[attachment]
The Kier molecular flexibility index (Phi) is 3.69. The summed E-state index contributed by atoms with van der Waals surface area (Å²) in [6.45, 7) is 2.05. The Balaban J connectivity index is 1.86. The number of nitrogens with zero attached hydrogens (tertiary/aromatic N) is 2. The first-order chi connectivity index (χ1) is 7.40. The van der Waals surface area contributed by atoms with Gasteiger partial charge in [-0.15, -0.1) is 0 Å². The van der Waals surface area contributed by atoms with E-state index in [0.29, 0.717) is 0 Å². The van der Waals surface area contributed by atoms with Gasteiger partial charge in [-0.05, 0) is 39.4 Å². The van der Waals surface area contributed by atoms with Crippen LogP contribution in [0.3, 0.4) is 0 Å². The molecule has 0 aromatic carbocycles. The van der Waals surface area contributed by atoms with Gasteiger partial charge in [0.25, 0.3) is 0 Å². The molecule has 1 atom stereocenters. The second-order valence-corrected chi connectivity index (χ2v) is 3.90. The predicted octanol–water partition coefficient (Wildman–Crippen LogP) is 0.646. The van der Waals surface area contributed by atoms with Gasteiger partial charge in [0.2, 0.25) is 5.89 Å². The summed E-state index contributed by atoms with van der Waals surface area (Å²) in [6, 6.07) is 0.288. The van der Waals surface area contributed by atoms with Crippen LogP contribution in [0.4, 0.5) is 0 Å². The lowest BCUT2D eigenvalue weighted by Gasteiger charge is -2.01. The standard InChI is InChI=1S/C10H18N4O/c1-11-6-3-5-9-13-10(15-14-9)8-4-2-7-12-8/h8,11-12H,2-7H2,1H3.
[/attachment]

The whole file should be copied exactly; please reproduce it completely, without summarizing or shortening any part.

The Kier molecular flexibility index (Phi) is 3.69. The summed E-state index contributed by atoms with van der Waals surface area (Å²) in [6.45, 7) is 2.05. The Balaban J connectivity index is 1.86. The number of nitrogens with zero attached hydrogens (tertiary/aromatic N) is 2. The first-order chi connectivity index (χ1) is 7.40. The van der Waals surface area contributed by atoms with Gasteiger partial charge in [-0.15, -0.1) is 0 Å². The van der Waals surface area contributed by atoms with E-state index in [0.29, 0.717) is 0 Å². The van der Waals surface area contributed by atoms with Gasteiger partial charge in [-0.05, 0) is 39.4 Å². The van der Waals surface area contributed by atoms with Crippen LogP contribution in [0.3, 0.4) is 0 Å². The molecule has 0 aromatic carbocycles. The van der Waals surface area contributed by atoms with Gasteiger partial charge in [0.25, 0.3) is 0 Å². The molecule has 1 atom stereocenters. The second-order valence-corrected chi connectivity index (χ2v) is 3.90. The predicted octanol–water partition coefficient (Wildman–Crippen LogP) is 0.646. The van der Waals surface area contributed by atoms with Gasteiger partial charge in [0.2, 0.25) is 5.89 Å². The summed E-state index contributed by atoms with van der Waals surface area (Å²) in [6, 6.07) is 0.288. The van der Waals surface area contributed by atoms with Crippen LogP contribution in [0.4, 0.5) is 0 Å². The lowest BCUT2D eigenvalue weighted by Gasteiger charge is -2.01. The standard InChI is InChI=1S/C10H18N4O/c1-11-6-3-5-9-13-10(15-14-9)8-4-2-7-12-8/h8,11-12H,2-7H2,1H3.